Thursday, February 28, 2013

Retail Sales slip again

With December’s retail sales failing to live to the the Xmas hype, today’s release of the January 2013 Retail Sales Index does little to alter the landscape.  Retail sales excluding the motor trade fell on a seasonally adjusted basis in January.  The fall was greatest in the volume series which has given up more than half of the increase that occurred in the six months after June 2012.

Ex Motor Trades Index to November 2012

On an annual basis both the volume and value indices are above where they were at the same time last year (but only just).

Annual Change Ex Motor Trade Index to November 2012

The monthly volatility in the series is evident  but after a sequence of four monthly increases both the volume and value series have recorded monthly declines in two of the past three months.

Monthly Change Ex Motor Trade Index to November 2012

Turning the corner? Caveat emptor.  We’ve been offered that pup before.

Monday, February 25, 2013

Central bank holdings of Irish government bonds

In the discussion around the Promissory Note/Long-Term Government Bond swap it quickly became clear that the benefits of the new arrangement are dependent on how long the Central Bank of Ireland holds the €28 billion of bonds it has received. 

On Thursday, the ECB also confirmed the substantial bond holdings that it and the various National Central Banks (NCBs) in the Eurosystem of Central Banks (ESCB) accumulated as part of the now-defunct Securities Market Programme.  Here are the figures published by the ECB along with the nominal amount of a percentage of 2012 Gross Domestic Product (GDP) and 2012 General Government Gross Debt (GGD) using IMF estimates.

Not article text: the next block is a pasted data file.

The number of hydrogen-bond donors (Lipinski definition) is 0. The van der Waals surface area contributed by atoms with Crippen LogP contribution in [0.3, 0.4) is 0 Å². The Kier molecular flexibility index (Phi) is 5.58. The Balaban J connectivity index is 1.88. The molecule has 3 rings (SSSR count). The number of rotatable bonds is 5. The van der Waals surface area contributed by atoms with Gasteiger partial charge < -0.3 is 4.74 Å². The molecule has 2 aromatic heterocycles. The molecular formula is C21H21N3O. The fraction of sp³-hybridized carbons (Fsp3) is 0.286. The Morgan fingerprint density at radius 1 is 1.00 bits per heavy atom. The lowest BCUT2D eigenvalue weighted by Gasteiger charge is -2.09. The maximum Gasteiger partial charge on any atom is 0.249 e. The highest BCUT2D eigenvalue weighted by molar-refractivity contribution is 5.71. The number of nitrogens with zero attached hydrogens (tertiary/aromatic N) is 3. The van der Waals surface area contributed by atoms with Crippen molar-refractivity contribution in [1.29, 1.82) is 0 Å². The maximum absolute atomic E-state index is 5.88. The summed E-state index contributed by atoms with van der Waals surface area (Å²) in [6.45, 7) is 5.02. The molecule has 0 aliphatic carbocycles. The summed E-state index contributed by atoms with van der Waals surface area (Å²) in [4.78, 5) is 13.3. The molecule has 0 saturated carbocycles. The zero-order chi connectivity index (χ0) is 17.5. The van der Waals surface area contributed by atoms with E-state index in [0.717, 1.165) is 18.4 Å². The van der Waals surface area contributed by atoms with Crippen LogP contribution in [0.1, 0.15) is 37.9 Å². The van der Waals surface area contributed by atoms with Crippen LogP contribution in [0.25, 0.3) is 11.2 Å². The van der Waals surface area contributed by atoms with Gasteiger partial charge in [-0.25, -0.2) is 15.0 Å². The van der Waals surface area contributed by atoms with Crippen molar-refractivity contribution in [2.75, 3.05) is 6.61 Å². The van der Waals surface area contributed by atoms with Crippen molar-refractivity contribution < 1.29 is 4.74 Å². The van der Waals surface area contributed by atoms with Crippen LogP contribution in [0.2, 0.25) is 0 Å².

SMP Holdings

Here is the list of Irish government bonds from which the €14.2 billion held by the ESCB will be drawn. Click to enlarge.

Daily Bonds

As previously pointed out an agreement in the Eurogroup made in February 2012 will see the income profits the NCBs make on their Greek bonds recycled back to Greece.  In November 2012 this was confirmed as:

A commitment by Member States to pass on to Greece's segregated account, an amount equivalent to the income on the SMP portfolio accruing to their national central bank as from budget year 2013.

As can be seen in the second table the average annual interest coupon on Irish government bonds is close to five percent.  The NCBs will be paying for the facility to hold the bonds at the ECB’s main refinancing rate, which is currently 0.75%.  Even allowing for other costs, and a possible transfer to the reserves of the NCBs, it is clear that a significant profit will be made by the NCBs on the interest from these bonds.

When the Greek arrangement was re-affirmed in November 2012 it was estimated that it would reduce Greek government debt by 4.6 percentage points of GDP by 2020.

Relative to GDP the Irish holdings are about half as large as those of Greece though the average maturity is one year longer.  It is possible that if a similar arrangement was put in place for Ireland the amounts involved over the next few years could be from 1.5% to 2% of GDP – a very significant sum.

The €14 billion of bonds held by the ESCB are likely to generate close to €700 million of interest payments this year, though it is likely that a significant portion of bond due to mature on the 13th of April will be in the holding.  A profit on the interest for the NCBs of around €500 million (0.3% of Irish GDP) is possible this year, and this will decline as the bonds mature.